The bottom line: Keeping accurate, current minutes is an important part of documenting decisions to demonstrate an organized approach to governance and strategic planning and to defend against investigations into failed compliance. And the law would love you to write them up ASAP, or at least within 60 days.
2. Minutes Save Time and Help Prevent Confusion
Let’s face it—meetings can be boring and mind-numbing, i.e., a perfect recipe for distraction and a great excuse to check (and re-check) every app on your phone. Even without long‑winded speeches and endless agenda items, the details of a meeting can be hard to follow if amendments and procedural motions are in play.
The upshot? It’s easy to leave a meeting without a clear understanding of the actions taken. And even if you think you know which motions passed and failed, odds are you won’t be able to recall the precise wording or the details that will most certainly become important when members begin to execute approved plans, or when someone suggests an alternative course several weeks or months later.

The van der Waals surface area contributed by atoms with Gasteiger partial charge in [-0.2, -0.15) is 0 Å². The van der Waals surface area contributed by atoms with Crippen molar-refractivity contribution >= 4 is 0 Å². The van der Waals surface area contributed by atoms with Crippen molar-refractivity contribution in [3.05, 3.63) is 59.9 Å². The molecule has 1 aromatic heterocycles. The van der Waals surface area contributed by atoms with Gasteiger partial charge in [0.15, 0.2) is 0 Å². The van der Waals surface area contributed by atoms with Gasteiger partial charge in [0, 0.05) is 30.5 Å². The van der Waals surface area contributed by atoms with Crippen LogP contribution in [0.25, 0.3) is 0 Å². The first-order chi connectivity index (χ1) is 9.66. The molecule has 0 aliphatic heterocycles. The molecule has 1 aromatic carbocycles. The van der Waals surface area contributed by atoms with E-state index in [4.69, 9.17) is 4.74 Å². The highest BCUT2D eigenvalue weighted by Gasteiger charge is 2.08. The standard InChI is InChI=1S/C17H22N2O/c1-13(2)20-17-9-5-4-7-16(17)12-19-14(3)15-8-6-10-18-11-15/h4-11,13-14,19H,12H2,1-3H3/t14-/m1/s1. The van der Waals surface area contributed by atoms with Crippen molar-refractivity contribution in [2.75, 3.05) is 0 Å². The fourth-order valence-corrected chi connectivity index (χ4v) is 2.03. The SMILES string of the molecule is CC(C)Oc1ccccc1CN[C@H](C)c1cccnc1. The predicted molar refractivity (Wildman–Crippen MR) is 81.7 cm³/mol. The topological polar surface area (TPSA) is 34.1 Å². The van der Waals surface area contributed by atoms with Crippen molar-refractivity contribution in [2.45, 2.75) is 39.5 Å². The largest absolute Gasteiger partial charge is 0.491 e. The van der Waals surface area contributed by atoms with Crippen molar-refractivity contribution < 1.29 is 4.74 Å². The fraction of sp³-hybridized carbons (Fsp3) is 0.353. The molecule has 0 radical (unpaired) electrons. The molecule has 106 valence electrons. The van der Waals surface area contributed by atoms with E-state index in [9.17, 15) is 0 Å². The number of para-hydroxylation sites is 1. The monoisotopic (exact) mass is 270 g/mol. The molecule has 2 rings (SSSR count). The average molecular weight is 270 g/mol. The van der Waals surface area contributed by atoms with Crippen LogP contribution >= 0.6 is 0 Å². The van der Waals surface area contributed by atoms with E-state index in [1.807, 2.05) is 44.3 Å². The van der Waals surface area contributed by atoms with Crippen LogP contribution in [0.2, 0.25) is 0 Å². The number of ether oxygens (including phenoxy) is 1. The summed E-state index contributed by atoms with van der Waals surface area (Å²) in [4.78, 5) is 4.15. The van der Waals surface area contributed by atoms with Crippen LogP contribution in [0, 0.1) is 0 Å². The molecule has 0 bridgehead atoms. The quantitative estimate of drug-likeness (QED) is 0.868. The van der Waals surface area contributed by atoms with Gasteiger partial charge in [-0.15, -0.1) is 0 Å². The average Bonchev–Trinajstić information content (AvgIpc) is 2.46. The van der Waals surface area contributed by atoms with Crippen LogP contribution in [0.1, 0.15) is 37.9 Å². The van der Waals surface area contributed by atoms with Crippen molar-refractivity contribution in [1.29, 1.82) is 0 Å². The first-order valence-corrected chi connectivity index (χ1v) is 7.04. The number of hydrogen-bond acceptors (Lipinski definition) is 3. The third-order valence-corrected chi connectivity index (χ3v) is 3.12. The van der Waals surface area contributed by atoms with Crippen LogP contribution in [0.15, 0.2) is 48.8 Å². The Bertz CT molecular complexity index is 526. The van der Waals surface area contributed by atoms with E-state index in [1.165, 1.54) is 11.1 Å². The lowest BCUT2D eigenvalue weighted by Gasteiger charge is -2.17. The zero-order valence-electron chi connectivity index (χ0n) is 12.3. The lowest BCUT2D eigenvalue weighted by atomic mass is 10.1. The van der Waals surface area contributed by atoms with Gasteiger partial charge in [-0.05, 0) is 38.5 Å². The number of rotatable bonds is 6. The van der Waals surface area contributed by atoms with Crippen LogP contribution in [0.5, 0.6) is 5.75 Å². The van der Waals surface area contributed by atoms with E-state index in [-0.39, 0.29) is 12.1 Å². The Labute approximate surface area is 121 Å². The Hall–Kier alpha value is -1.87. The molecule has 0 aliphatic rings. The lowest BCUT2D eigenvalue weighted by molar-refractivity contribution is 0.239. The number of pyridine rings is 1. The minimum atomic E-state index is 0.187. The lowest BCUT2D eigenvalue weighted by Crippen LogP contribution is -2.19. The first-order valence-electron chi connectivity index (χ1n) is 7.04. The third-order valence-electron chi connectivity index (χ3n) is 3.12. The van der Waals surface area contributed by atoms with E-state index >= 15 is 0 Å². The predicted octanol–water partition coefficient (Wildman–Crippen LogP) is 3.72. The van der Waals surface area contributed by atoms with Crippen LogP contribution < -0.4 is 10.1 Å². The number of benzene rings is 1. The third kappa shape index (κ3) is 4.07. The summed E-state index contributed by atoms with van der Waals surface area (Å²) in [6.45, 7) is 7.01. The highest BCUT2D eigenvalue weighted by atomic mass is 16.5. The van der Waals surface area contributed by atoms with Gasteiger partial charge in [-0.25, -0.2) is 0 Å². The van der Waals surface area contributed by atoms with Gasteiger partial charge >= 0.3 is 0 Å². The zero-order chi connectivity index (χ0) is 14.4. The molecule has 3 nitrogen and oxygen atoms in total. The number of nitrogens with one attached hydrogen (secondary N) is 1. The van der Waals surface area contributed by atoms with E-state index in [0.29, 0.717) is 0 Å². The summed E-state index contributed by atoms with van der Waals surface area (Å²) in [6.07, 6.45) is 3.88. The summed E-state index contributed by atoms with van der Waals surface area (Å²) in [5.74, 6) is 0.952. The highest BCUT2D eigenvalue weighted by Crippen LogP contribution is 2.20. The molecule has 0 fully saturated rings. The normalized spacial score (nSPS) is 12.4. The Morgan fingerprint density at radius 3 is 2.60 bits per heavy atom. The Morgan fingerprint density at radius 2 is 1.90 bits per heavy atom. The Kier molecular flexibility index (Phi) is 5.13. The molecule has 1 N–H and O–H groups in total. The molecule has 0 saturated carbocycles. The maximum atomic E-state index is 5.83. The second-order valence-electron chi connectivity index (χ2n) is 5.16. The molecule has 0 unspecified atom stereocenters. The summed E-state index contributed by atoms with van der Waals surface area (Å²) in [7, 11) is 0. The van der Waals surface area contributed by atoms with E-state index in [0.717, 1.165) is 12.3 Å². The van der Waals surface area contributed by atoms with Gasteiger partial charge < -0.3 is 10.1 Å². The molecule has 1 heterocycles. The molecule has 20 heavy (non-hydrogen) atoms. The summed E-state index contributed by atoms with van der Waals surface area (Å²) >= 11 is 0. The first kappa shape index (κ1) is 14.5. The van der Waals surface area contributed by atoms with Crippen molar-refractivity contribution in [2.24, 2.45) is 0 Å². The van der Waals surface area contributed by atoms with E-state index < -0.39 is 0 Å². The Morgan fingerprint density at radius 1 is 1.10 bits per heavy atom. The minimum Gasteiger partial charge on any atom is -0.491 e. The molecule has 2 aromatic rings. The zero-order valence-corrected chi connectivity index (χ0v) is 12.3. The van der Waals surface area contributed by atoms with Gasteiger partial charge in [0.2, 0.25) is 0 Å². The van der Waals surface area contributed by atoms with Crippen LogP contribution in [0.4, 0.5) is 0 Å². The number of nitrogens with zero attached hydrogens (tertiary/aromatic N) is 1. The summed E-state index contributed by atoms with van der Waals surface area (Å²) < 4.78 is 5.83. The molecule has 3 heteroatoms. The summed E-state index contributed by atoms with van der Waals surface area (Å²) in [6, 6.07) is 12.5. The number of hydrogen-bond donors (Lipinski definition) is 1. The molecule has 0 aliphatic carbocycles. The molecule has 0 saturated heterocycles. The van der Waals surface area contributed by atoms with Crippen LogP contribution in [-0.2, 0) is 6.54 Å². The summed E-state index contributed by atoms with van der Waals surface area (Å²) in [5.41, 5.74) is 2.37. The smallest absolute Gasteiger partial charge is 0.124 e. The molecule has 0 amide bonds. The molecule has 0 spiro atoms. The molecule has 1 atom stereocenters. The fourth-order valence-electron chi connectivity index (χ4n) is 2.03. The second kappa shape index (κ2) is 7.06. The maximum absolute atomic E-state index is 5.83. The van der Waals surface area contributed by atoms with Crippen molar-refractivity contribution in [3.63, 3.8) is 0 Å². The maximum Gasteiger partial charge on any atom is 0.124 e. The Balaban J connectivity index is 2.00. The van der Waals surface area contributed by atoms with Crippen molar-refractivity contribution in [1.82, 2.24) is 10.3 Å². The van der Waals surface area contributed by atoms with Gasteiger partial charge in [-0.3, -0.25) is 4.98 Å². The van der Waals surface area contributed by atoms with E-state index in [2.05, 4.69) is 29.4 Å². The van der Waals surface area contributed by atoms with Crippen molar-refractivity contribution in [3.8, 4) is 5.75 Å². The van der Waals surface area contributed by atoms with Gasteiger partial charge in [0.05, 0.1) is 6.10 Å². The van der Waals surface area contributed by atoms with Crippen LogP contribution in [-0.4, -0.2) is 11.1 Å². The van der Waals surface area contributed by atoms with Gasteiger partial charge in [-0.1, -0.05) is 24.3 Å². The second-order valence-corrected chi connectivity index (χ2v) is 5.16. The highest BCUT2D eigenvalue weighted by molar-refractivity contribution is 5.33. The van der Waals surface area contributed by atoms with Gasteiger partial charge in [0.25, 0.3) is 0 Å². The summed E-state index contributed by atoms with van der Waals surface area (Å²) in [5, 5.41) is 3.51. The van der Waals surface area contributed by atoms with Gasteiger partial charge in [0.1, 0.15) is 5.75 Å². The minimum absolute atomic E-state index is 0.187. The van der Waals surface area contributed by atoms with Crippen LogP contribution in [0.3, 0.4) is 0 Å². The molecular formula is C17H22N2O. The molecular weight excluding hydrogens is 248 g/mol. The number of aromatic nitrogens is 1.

Minutes fill this memory gap and provide a clear record (i.e., the exact wording) of motions that passed and failed. Well-organized minutes of previous meetings also act as a ready reference down the road when the chair or other members want a quick answer to previous decisions on a specific topic.
3. Minutes Protect Against Baseless Accusations
The latest edition of Robert’s Rules advises that in addition to recording any actions taken, minutes should also, among other things, list the type of meeting (regular, special, etc.); the date, time, and place; any notice required for specific motions; and who was present.
You have two options on the “who was present” part of the record: Include names of everyone there or in large assemblies where a list of individual members attending may not be practical, include a statement that “a quorum was present at the start of the meeting.”